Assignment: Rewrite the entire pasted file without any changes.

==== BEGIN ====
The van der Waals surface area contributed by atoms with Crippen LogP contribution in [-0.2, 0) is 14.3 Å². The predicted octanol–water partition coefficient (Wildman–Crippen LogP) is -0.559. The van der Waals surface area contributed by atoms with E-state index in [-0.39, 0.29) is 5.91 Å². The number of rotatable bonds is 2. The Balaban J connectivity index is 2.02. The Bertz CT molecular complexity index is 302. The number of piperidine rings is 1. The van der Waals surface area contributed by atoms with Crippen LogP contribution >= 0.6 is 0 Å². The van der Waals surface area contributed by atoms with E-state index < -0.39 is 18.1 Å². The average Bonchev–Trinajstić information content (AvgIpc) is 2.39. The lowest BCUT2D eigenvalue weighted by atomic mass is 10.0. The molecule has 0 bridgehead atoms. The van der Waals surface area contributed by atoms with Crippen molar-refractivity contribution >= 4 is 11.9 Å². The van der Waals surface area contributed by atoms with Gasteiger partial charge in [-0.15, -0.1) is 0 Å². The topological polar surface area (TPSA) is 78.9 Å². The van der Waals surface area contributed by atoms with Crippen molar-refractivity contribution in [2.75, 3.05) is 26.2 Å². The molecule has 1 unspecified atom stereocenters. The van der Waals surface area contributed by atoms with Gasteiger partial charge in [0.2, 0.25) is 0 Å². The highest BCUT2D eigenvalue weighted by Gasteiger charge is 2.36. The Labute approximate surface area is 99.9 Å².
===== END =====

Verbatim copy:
The van der Waals surface area contributed by atoms with Crippen LogP contribution in [-0.2, 0) is 14.3 Å². The predicted octanol–water partition coefficient (Wildman–Crippen LogP) is -0.559. The van der Waals surface area contributed by atoms with E-state index in [-0.39, 0.29) is 5.91 Å². The number of rotatable bonds is 2. The Balaban J connectivity index is 2.02. The Bertz CT molecular complexity index is 302. The number of piperidine rings is 1. The van der Waals surface area contributed by atoms with Crippen LogP contribution >= 0.6 is 0 Å². The van der Waals surface area contributed by atoms with E-state index < -0.39 is 18.1 Å². The average Bonchev–Trinajstić information content (AvgIpc) is 2.39. The lowest BCUT2D eigenvalue weighted by atomic mass is 10.0. The molecule has 0 bridgehead atoms. The van der Waals surface area contributed by atoms with Crippen molar-refractivity contribution >= 4 is 11.9 Å². The van der Waals surface area contributed by atoms with Gasteiger partial charge in [-0.15, -0.1) is 0 Å². The topological polar surface area (TPSA) is 78.9 Å². The van der Waals surface area contributed by atoms with Crippen molar-refractivity contribution in [2.75, 3.05) is 26.2 Å². The molecule has 1 unspecified atom stereocenters. The van der Waals surface area contributed by atoms with Gasteiger partial charge in [0.2, 0.25) is 0 Å². The highest BCUT2D eigenvalue weighted by Gasteiger charge is 2.36. The Labute approximate surface area is 99.9 Å².